FZ: Well, I liked the fastness of it. I mean, I think that's what everybody likes, is you push the button, you tape it, you push another button, you play it back. You don't go to the lab. You don't do anything. It's just there. That's, that's very modern. And high speed.
This is the only surviving
footage of the hideous
little cubicle in London where
"200 MOTELS" was edited
(manually, without CMX or
other post production tools).
Richard Hart: Why— Why was 200 Motels in video, as opposed to just right on film?
FZ: Because to do a musical on film cost millions and millions of dollars, and uh, to do a musical on video tape— That film, for instance, cost $679,000. And if they— If United Artists, who put up the money for the picture, would have been a little bit more uh, lenient in the way that we were operating there, I think that would have turned out better, but we were held exactly to the budget, which allowed us five days to shoot it. That's—wait a minute—no, seven 8-hour days, 56 hours to shoot it, and 110 hours of video editing, and then after the video edit was done, it was transfered to 35mm technicolor, and then, the rest of the work that you do to make a movie come out, like uh, the tightening, and the dubbing, and the stuff, that was all done in film.
Tony Palmer: Well, um essentially what we do is to record the whole operation on color videotape. Uh, the color videotape has three primary colors: red, green, and blue. And the old technicolor process had also three primary colors, red, green, and blue.
Tony Palmer: So we put two pieces of the jigsaw puzzle together and said, "A-ha." Well, if the two are the same in this way, it must be possible to transfer color tape to color film using three primary colors red, green and blue. So we began to experiment with transferring color tape in this way. The initial problem was that the poor quality of the television picture didn't stand up to examination when you showed it on an enormous cinema screen. You saw, for example, you saw lines. But fortunately . . .
Roelof Kiers: And distortions?
Tony Palmer: And distortions, yes. But now we've found a way around that, and in fact the color that we are able to make with color television is rather better, we think, than the equivalent of 35mm film.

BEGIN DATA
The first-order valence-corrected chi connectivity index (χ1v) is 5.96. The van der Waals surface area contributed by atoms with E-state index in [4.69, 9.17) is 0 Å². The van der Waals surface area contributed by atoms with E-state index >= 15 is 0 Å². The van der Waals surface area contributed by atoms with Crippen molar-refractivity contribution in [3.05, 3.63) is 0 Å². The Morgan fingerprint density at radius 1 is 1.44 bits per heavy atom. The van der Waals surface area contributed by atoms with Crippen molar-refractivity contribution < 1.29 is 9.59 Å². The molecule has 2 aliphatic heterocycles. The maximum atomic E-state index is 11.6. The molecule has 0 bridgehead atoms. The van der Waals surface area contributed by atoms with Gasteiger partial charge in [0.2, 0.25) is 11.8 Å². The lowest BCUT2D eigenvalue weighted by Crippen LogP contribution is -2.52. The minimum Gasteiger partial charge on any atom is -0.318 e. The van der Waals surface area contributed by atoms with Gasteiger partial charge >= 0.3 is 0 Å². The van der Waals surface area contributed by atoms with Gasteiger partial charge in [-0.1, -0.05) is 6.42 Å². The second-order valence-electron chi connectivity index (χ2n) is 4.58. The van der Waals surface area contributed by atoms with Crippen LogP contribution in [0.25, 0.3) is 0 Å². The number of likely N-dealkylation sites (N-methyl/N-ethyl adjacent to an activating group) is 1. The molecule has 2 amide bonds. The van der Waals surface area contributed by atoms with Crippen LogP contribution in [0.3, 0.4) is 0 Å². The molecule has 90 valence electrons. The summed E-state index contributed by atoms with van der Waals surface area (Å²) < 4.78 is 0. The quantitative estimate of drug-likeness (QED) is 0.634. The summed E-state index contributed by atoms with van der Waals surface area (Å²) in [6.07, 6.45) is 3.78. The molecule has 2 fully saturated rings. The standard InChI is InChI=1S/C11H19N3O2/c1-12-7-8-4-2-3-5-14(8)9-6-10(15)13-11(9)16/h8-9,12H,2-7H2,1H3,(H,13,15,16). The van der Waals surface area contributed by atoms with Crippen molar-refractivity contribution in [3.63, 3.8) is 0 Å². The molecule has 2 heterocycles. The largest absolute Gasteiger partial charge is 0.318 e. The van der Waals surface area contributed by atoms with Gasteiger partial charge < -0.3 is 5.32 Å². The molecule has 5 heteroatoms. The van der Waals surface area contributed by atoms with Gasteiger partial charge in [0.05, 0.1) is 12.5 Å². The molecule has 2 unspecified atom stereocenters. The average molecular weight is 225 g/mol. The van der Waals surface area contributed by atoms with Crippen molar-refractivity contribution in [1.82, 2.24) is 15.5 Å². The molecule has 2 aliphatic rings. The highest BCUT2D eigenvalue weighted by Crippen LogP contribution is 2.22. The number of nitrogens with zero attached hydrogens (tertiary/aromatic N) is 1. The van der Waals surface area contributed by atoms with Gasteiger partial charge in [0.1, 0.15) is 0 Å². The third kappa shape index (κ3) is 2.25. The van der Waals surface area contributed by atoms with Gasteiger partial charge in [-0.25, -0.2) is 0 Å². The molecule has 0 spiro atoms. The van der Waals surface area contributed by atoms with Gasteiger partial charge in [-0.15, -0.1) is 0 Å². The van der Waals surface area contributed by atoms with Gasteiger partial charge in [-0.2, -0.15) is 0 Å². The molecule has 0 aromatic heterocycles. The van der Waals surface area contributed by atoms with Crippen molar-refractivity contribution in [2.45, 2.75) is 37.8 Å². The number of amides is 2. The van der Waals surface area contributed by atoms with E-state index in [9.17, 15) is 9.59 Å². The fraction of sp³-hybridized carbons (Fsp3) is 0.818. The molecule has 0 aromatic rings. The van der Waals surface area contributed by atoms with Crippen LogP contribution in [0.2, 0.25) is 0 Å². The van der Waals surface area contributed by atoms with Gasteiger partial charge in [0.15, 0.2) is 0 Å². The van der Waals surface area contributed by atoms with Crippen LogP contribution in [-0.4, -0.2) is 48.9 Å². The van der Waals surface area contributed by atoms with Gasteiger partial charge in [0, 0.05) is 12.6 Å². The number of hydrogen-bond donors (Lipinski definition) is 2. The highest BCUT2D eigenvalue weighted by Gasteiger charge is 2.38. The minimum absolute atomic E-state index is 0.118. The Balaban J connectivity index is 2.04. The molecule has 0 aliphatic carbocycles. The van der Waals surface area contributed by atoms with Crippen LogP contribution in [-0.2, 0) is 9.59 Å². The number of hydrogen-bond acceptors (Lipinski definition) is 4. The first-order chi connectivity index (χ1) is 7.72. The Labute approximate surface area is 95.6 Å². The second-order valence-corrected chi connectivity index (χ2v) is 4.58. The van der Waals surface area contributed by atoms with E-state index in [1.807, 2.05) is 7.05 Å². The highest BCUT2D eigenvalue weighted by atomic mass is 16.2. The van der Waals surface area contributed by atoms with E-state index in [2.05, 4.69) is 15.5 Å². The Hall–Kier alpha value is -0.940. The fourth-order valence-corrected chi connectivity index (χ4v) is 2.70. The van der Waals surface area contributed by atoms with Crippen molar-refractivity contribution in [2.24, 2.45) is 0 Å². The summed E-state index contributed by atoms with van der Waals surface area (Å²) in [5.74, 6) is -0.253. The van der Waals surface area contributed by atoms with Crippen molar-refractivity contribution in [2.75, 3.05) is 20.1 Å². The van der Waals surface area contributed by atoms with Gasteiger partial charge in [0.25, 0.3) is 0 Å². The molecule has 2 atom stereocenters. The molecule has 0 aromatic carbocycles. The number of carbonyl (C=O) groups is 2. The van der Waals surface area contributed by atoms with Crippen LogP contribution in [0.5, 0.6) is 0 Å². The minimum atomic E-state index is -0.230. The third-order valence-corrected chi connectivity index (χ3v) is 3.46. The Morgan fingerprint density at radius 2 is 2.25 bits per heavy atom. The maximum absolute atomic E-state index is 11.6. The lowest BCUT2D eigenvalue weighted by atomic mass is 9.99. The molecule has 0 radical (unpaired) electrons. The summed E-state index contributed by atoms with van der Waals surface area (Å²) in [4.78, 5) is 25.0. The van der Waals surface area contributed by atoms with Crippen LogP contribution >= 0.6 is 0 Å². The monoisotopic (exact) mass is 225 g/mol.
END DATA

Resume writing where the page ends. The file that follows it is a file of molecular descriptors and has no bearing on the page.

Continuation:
At one point during
production, Mr. Palmer
demanded that his name
be removed from the
credits of "200 MOTELS",
out of concern for his career.
Roelof Kiers: And that's a new British invention, hunh?
Tony Palmer: Well, it's just . . . yes. He he he he . . .
Announcer: . . . and 58. I'll just go through that once more. We're starting on 57, looking in the groupies' room—where the cameras are now—and then the orchestra comes in at ten o'clock, and we record the orchestra. Also, the pick-up shots of scenes 61, 62, 63, and 64—and 58, which are all virtually in the same area. Thank you very much.
FZ: . . . He makes a secondary grab for the tits on jumbo jets, at which point she kneels on his chest to hold him down. And then finally he starts [...] supposedly really . . .
Tony Palmer: Cough!
FZ: Ha ha ha!
Keith Moon: Ha ha ha!
FZ: Oh man . . .
Tony Palmer: Well, I think Frank has had this dream for so long now, that I think that even he has become unsure as to what exactly the dream constitutes. It's a kind of mixture of childhood fantasies, adolescent fantasies, and now grown-up fantasies, all somehow strung together to make some kind of enormous nightmare that he may or may not have had at some point in his life. And one's problem as a director is trying to unfathom that dream and make some kind of coherent sense of it.
Toward the end of
Mr. Palmer, in a fit of
peek, threatened to
erase all of the master
video tapes of the movie.
Roelof Kiers: Why are you, as a producer, interested in 200 Motels?
Jerry Good: Strictly because of the uh, the creative aspects of it. I think what Frank can done creatively from a musical point of view as well as a story telling point of view is so fresh that uh, it excited us, that's why we really got involved, and I think he's a brilliant talent, and uh, the whole feeling of 200 Motels from the point of view of what he is trying to say.